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Year II, Entry III

theHello and welcome back to another edition of The Real Illinois. This week, Monica talks about her move to the Empire State, New York and what is to come, Henry elaborates on some of the new projects he has started to assist with, and a special guest, Michelle Turner, describes her past month in Europe and what her summer is all about. So, since Monica is going first it is only appropriate to listen to this song as you read:


Monica O’Connor

Hey all Monica again. Currently I am sitting in Manhattan on a rooftop looking at the empire state building… so I would say my summer is off to a pretty good start. Today my real summer plans finally began, this morning I left Chicago and arrived at La Guardia airport where I was greeted by my aunt and sister who I will be exploring New York City with for the next week. Tomorrow I will go on my first run in the city (most likely along the river front path) and within a week I leave the city for Southampton where I will begin working at Southampton Fresh Air Home.


The past few weeks have been extremely relaxing, almost too relaxing. Other than a high school and 8th grade graduation my days were empty. Often times running was the only thing on my agenda for the day. However this gave me the opportunity to be very active. I was lucky enough to enjoy a 35-mile bike ride around Chicago and day longs wanderings throughout the various neighborhoods of the city. Topped off with amazing food and good friends my last few weeks in Chicago were awesome.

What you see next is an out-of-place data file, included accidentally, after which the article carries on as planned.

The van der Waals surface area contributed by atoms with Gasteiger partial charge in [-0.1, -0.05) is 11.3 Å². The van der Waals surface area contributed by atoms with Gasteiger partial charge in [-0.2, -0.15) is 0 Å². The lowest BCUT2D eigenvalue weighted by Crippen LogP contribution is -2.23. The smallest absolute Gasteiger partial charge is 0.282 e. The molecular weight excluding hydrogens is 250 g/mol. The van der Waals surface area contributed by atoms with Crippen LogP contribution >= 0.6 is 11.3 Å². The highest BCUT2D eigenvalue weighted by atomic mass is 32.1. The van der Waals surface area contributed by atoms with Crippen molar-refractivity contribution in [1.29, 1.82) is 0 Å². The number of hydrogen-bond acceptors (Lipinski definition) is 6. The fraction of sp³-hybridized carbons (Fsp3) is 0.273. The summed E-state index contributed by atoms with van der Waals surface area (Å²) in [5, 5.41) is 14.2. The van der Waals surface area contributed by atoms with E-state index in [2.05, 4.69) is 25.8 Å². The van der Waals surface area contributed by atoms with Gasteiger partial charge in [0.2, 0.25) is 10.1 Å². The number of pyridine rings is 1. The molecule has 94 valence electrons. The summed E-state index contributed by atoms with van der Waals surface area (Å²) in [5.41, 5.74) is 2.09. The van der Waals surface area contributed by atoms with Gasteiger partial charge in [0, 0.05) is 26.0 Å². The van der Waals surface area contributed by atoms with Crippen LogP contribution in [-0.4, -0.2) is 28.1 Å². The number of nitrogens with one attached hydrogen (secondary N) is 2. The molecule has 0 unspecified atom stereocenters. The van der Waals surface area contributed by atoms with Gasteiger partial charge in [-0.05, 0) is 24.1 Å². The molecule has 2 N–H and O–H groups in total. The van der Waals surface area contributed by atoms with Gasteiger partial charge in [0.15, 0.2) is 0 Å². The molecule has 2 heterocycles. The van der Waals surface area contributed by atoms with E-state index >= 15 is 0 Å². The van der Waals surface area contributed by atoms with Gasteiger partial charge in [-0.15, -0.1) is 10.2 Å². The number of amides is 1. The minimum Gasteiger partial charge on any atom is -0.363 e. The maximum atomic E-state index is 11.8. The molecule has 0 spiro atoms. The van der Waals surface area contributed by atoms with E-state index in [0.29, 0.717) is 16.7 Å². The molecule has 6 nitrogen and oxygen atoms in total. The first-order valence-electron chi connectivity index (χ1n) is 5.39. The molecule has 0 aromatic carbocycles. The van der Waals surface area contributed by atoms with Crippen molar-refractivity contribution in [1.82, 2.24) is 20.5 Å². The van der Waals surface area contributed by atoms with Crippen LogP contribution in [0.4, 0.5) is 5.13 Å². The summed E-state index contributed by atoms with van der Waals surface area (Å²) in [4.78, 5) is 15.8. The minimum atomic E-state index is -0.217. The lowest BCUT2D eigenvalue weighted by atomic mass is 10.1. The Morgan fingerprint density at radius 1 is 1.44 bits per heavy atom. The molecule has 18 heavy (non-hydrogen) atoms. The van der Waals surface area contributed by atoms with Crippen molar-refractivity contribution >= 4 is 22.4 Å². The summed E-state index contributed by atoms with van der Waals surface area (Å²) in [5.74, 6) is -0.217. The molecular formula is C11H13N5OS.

I am really proud of my dedication to running in the summer thus far. Easy days are finally really becoming easy days and I can feel myself getting back into running shape. One of my biggest worries was that I would arrive in New York not yet in running shape, making it harder to continue my running routine. However, I know this will not be a problem as I have already put in a good amount of miles, building up my summer base. I am also really excited that my health overall is much better. I have been eating healthier and sleeping more and I think this is the result. No longer do my legs or knees ache after or during runs. Hopefully this trend will continue.

In the coming weeks I will meet the people I am spending the rest of the summer with and explore the city more. I am looking forward to hopefully finding new people and places to run and continuing putting in miles for the coming cross season.




Henry Wolf

Well hello. I’ve been working at HDR and living in Chicago for three weeks now. The time sure has gone fast.